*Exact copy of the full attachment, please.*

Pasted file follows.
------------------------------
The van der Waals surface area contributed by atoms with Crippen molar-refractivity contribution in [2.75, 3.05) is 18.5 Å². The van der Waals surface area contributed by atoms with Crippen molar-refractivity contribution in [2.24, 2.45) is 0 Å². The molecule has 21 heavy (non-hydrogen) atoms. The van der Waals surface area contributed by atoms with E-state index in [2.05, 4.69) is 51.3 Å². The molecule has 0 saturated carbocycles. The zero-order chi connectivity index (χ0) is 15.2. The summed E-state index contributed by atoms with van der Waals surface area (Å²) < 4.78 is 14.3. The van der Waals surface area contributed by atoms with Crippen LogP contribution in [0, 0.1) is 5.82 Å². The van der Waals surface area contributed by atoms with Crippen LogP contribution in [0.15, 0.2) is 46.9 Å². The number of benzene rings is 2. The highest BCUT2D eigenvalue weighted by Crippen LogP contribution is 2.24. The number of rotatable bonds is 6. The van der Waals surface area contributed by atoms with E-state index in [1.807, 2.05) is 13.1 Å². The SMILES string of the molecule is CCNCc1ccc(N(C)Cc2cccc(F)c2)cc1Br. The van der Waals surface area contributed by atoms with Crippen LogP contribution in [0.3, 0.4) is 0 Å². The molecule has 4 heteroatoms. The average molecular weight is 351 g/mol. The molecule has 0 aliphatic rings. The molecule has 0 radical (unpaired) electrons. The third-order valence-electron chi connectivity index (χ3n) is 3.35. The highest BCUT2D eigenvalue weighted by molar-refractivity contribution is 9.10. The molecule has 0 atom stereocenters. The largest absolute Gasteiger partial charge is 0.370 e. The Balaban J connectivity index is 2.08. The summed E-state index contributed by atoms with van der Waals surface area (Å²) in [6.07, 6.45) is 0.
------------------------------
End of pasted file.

The van der Waals surface area contributed by atoms with Crippen molar-refractivity contribution in [2.75, 3.05) is 18.5 Å². The van der Waals surface area contributed by atoms with Crippen molar-refractivity contribution in [2.24, 2.45) is 0 Å². The molecule has 21 heavy (non-hydrogen) atoms. The van der Waals surface area contributed by atoms with E-state index in [2.05, 4.69) is 51.3 Å². The molecule has 0 saturated carbocycles. The zero-order chi connectivity index (χ0) is 15.2. The summed E-state index contributed by atoms with van der Waals surface area (Å²) < 4.78 is 14.3. The van der Waals surface area contributed by atoms with Crippen LogP contribution in [0, 0.1) is 5.82 Å². The van der Waals surface area contributed by atoms with Crippen LogP contribution in [0.15, 0.2) is 46.9 Å². The number of benzene rings is 2. The highest BCUT2D eigenvalue weighted by Crippen LogP contribution is 2.24. The number of rotatable bonds is 6. The van der Waals surface area contributed by atoms with E-state index in [1.807, 2.05) is 13.1 Å². The SMILES string of the molecule is CCNCc1ccc(N(C)Cc2cccc(F)c2)cc1Br. The van der Waals surface area contributed by atoms with Crippen LogP contribution in [0.3, 0.4) is 0 Å². The molecule has 4 heteroatoms. The average molecular weight is 351 g/mol. The molecule has 0 aliphatic rings. The molecule has 0 radical (unpaired) electrons. The third-order valence-electron chi connectivity index (χ3n) is 3.35. The highest BCUT2D eigenvalue weighted by molar-refractivity contribution is 9.10. The molecule has 0 atom stereocenters. The largest absolute Gasteiger partial charge is 0.370 e. The Balaban J connectivity index is 2.08. The summed E-state index contributed by atoms with van der Waals surface area (Å²) in [6.07, 6.45) is 0.